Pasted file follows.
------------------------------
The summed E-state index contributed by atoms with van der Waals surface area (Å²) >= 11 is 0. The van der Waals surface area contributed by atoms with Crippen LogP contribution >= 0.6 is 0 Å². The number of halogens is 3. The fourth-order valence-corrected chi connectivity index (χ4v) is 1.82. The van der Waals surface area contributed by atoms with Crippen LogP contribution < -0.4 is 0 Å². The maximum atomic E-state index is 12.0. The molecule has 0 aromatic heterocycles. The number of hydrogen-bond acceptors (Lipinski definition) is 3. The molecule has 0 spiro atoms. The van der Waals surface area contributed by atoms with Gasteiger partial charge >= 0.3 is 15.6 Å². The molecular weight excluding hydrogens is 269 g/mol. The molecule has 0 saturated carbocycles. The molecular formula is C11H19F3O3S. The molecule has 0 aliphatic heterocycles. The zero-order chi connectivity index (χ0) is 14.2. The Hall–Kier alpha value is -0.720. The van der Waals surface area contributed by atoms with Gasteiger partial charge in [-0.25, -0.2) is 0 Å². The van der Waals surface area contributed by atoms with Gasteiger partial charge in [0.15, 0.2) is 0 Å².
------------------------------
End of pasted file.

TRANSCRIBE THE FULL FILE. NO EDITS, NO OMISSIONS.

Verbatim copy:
The summed E-state index contributed by atoms with van der Waals surface area (Å²) >= 11 is 0. The van der Waals surface area contributed by atoms with Crippen LogP contribution >= 0.6 is 0 Å². The number of halogens is 3. The fourth-order valence-corrected chi connectivity index (χ4v) is 1.82. The van der Waals surface area contributed by atoms with Crippen LogP contribution < -0.4 is 0 Å². The maximum atomic E-state index is 12.0. The molecule has 0 aromatic heterocycles. The number of hydrogen-bond acceptors (Lipinski definition) is 3. The molecule has 0 spiro atoms. The van der Waals surface area contributed by atoms with Gasteiger partial charge >= 0.3 is 15.6 Å². The molecular weight excluding hydrogens is 269 g/mol. The molecule has 0 saturated carbocycles. The molecular formula is C11H19F3O3S. The molecule has 0 aliphatic heterocycles. The zero-order chi connectivity index (χ0) is 14.2. The Hall–Kier alpha value is -0.720. The van der Waals surface area contributed by atoms with Gasteiger partial charge in [-0.25, -0.2) is 0 Å². The van der Waals surface area contributed by atoms with Gasteiger partial charge in [0.15, 0.2) is 0 Å².